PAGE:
Short Stories
CHAPTER
1
Short Story #1
Hey, DistrictRed here! I’m making a few short stories, to practice my writing. I hope you like all of them, and please keep reading!
“Jane Leven Willow! Come down here now!” My stepmom shouts, and I imagined her face turning red. Her puffy hair must be frizzier, and her glasses would be hanging off her nose.
I laughed, loud and clear. I wasn’t afraid of punishment, the only thing to fear is fear itself. “Well, you can come up here!”
My eyes traveled up to a hidden picture on the wall- the only one I kept. My family. Me, 9, with flaming red hair stuck up in all directions. My dad, smiling and has a bit of hair left on his head. My two twin brothers, 4 years old, smiling mischeviously. And my mom. The one who the lady downstairs with frizzy hair took over. Red hair like mine, but smoothed. A look in her eyes, the only one that matched mine. A look of a daredevil.
My thoughts were interuppted when my stepmom yelled, “Come down here! In 5-“
“What are you gonna do?” I taunted, mocking her. “Take away my phone? Tell my dad?“ My dad was working full-time, all we saw of him was, “Hi sweethearts,” or, “Good night sweethearts,” or, “Bye and morning sweethearts.”
I heard a moan of frustration downstairs. “I know what you did! You have to stop going out with your friends and throwing eggs at people’s houses!”
Rotten eggs!”
I rolled my eyes, doing a facepalm. A frustrated groan escaped my lips. She always gets her facts wrong. The only person’s house we threw rotten eggs at was Nina Fairfield. The sweet and innocent girl who had been a tattletale since we met in preschool. It was fun to see her crying, her face
red.
“Rotten eggs! Who cares! 4!”
“3!” I replied, twirling a lock of my wavy red hair carelessly.
“3! Come down here!”
“I already said 3!”
“2! You’re getting a really bad punishment if you don’t come down!”
“1! BLAST OFF!”
“1!”
I heard stomping, each stomp echoing through the room.
I threw off my headphones, and covered my ears, pretending her stomps were killing my ears. “Geez, lady! No need for a temper tantrum!”
I placed my headphones on my head again, listening to the loud music echoing through my head.
She reached my room, panting. Her fat body moved with each huge breath she took, and I found it hard not to laugh. “It’s only a few steps. You should lose some weight.”
She lost it. She stomped her foot like an angry horse, then ripped off my headphones. She threw them across the room, but I only raised my eyebrow.
“I. HAVE HAD. ENOUGH. WITH. YOUR. ATTITUDE!” She yelled. I pretended to cover my ears, cringing.
“I am your mother! You dare treat me like this! I give you food, take care of you, but you do nothing but be so... RUDE and treat me like an ENEMY! I AM NOT YOUR ENEMY! I AM JUST TRYING TO HELP! BUT NOOOOOO, YOU JUST SIT AROUND LISTENING TO THOSE MUSIC ALL DAY, WATCHING LOUD YOUTUBE VIDEOS, OR, RUIN EVERYTHING! YOU RIPPED UP THE IMPORTANT PRINCIPAL’S DOCUMENTS! MISS STARLED’S ACADEMY FOR GIRLS WAS A PERFECT SCHOOL FOR YOU! YOU COULD LEARN DISCIPLINE FOR ONCE! OH, AND YOU ACCIDENTALLY DANCED ON THE BANK WHILE IT WAS ON FIRE! YOU’RE SO DEFIANT, MEAN, WHINY, AND ARROGANT!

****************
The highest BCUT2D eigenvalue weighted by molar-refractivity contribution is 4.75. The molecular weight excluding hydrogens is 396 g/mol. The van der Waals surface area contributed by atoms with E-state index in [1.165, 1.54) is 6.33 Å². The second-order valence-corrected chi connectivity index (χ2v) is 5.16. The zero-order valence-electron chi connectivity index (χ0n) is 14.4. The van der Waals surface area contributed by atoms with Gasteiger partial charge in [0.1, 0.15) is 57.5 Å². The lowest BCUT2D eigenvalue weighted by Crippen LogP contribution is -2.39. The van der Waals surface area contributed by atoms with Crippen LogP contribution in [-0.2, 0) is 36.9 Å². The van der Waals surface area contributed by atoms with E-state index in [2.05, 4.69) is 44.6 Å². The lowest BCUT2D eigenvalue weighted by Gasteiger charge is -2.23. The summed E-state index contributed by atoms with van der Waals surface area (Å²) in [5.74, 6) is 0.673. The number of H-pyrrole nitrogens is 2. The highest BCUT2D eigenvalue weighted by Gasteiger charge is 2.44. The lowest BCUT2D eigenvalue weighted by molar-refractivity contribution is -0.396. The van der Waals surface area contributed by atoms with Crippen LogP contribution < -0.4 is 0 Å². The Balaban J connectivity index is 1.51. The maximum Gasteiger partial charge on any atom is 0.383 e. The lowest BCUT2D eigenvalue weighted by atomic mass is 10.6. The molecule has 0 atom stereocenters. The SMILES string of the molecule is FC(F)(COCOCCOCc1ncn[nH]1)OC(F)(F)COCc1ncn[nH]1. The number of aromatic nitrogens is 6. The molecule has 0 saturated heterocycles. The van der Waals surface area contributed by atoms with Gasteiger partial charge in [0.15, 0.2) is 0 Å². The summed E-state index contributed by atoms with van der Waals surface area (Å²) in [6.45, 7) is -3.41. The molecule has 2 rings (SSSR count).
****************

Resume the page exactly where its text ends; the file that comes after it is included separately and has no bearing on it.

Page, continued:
She finished, her face tomato red, her face looking like she might kill someone.
“Okay,” I said, putting my hands up. She calmed down, but only slightly. “I surrender. But first of all, Starled’s is not a good school for me. It’s full of rich girly girls who dress up in dresses and act so happy and smart. Also, listening to music is good, isn’t it? Anyway, you’re calling me defiant, mean, whiny, arrogant? I am mean, and arrogant, I know that. But whiny? No. I am defiant, but I am standing up for myself. You’ve treated me like a baby ever since you’ve lived here. So we both have our problems. Got it?”
There was a silence. A long, very long, silence.
...
...
...
“Jane.” She whispered, looking at me. “Jane.”
I glanced at her, my back facing her. I didn’t know if she was going to yell at me again. I knew we both calmed, though. “Yeah?”
“I-I—I’m sorry.”
I opened my mouth, but she interuppted me. “I shouldn’t have said those things about you.”
I laughed. “But they were true.”
She gave me a half-hearted smile. “Yes, okay, but they were rude.”
I started to stand up, but she motioned me to sit down. A little daredevil crept into me. What was it now? I was getting hungry.
“But,” She paused. “There’s a difference of being plain rude and standing up for yourself. You’ve crossed that line, and that’s not good. Can you please, just try to be a little good for now?”
I bit my lip. I am a daredevil. I am free. I bit my lip harder. “Fine.”
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